Posted by StringOvation Team on Jun 6, 2019
“Winning isn’t everything,” as the old saying goes, but it can set you up for more accolades down the road. Losing, on the other hand, serves a totally different but ultimately complimentary function on that same path to success. This is especially true in music competitions. While losing is certainly disappointing and perhaps even embarrassing in the moment, it can actually help to make you a better musician in the long run.
So, how does losing a competition embolden the string player? Not only does it build character overall (yes, the cliché holds true even for musicians), it can also serve to sharpen your knowledge for the next time you compete. After all, there’s no better accelerator to stay motivated in your learning than failing to live up to your own expectations.
Never Give Up
“It's often been said that you learn more from losing than you do from winning,” a quote attributed to former high school basketball coach Morgan Wooten begins. “If you're wise, you learn from both.”
The proof is in the pudding. Although Wooten’s wisdom comes from the sports arena, the competitive world of classical music performance offers a fertile breeding ground for such insight. Losing – even losing consecutively – has a silver lining not seen on the surface. Experts agree that losing on the field allows young players to learn from that failure, as pointed out by the Washington Post. The same holds true in music competitions, where a defeat can highlight a performance’s inadequacies, allowing the musician the awareness they need to improve it.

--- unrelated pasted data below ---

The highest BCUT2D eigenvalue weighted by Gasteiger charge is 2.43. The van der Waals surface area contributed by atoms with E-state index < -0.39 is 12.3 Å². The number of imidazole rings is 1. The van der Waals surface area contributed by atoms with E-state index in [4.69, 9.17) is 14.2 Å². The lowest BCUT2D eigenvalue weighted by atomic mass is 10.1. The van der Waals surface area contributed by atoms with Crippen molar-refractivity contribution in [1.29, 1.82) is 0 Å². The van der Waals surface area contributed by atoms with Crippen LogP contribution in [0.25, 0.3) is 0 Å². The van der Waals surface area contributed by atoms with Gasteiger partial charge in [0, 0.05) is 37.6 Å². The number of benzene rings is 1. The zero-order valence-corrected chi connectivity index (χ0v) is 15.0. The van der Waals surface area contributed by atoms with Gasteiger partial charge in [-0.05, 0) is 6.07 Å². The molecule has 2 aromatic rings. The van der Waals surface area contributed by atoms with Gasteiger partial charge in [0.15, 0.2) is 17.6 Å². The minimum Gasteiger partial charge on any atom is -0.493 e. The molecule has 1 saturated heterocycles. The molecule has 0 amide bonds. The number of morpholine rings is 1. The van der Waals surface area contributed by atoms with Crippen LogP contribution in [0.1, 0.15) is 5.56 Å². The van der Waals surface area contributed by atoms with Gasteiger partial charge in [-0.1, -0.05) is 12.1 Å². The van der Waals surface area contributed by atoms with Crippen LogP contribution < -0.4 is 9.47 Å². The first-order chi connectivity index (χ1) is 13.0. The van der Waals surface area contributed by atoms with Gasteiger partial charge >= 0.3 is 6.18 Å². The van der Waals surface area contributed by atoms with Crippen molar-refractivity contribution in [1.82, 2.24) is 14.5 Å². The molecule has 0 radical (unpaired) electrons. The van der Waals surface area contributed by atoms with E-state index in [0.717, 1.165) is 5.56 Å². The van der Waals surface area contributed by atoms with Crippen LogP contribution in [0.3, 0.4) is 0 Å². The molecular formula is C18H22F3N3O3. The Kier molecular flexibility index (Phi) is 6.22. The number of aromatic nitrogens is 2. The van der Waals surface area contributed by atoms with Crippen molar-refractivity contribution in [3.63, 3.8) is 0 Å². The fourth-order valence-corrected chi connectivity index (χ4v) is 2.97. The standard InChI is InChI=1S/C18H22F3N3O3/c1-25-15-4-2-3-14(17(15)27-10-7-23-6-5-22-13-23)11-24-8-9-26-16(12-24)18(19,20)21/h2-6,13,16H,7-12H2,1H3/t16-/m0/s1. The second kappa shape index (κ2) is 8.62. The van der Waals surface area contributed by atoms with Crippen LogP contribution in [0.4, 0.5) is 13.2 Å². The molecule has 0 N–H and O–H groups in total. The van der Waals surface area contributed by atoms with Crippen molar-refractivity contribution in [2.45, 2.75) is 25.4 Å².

On the contrary, winning all the time, especially at an early age, can contribute to a false sense of superiority. An unbroken winning streak, while considered advantageous (and even envious) on the outside, can make a player complacent as they advance. This is where bad habits can start to seep in. With a competitive loss under your belt, your talent and repertoire will grow more seasoned than ceaseless winning would create.
Tips of the trade
All that said, there are still a few practical things you can keep in mind to help with losing – both in avoiding a competitive loss and dealing with one when the time comes:
- Take the pulse of your stage fright. Don't let a bad case of nerves crush your performance before you’ve had a chance to wow the audience. If you make a mistake, you have to keep going. Stay on your toes with 7 Tips for Overcoming Stage Fright.
- Own your mistakes, and learn from them. Mistakes and failures are essential for music learning, as pointed out by Music U. If you’ve been given a seemingly negative note or performance critique in competition, don’t let it upset you - learn from it. Own up to it and take and put that criticism to work in bettering your performance.
- Heed the warning signs. Don’t let a lazy oversight or unnecessary stress snowball into a failure. Were you listening to your teacher? Did you stay out late partying the night before a competition? The best instructor is often that little voice inside your head.
- Shape up or ship out. Sometimes the best advice is the simplest. Obviously, the more practiced you are, the better your competitive performance will be. Practice, master your routine, and you’ll be better prepared come showtime.
Keep Your Head in the Game
Don't get discouraged. Practice makes perfect, but don’t let a competitive slip-up sideline you. Winning a competition doesn’t necessarily mean you’re the best. Likewise, losing out on an award doesn’t brand you a talentless musician. Stay motivated. With effort, you’ll emerge a better player on the other side, thanks to the unforeseen pointers and constructive performance vetting that losing a competition can serendipitously offer.
Of course, communication with teachers and music instructors is also important in making an award-winning string player, as does outside support, so seek a trusted mentor’s guidance if you feel like you want to quit.
Need a musical boost? Get out and see some live performances in your area for inspiration and check out our list of 8 Upcoming Summer 2019 Violin Concerts You Don’t Want to Miss.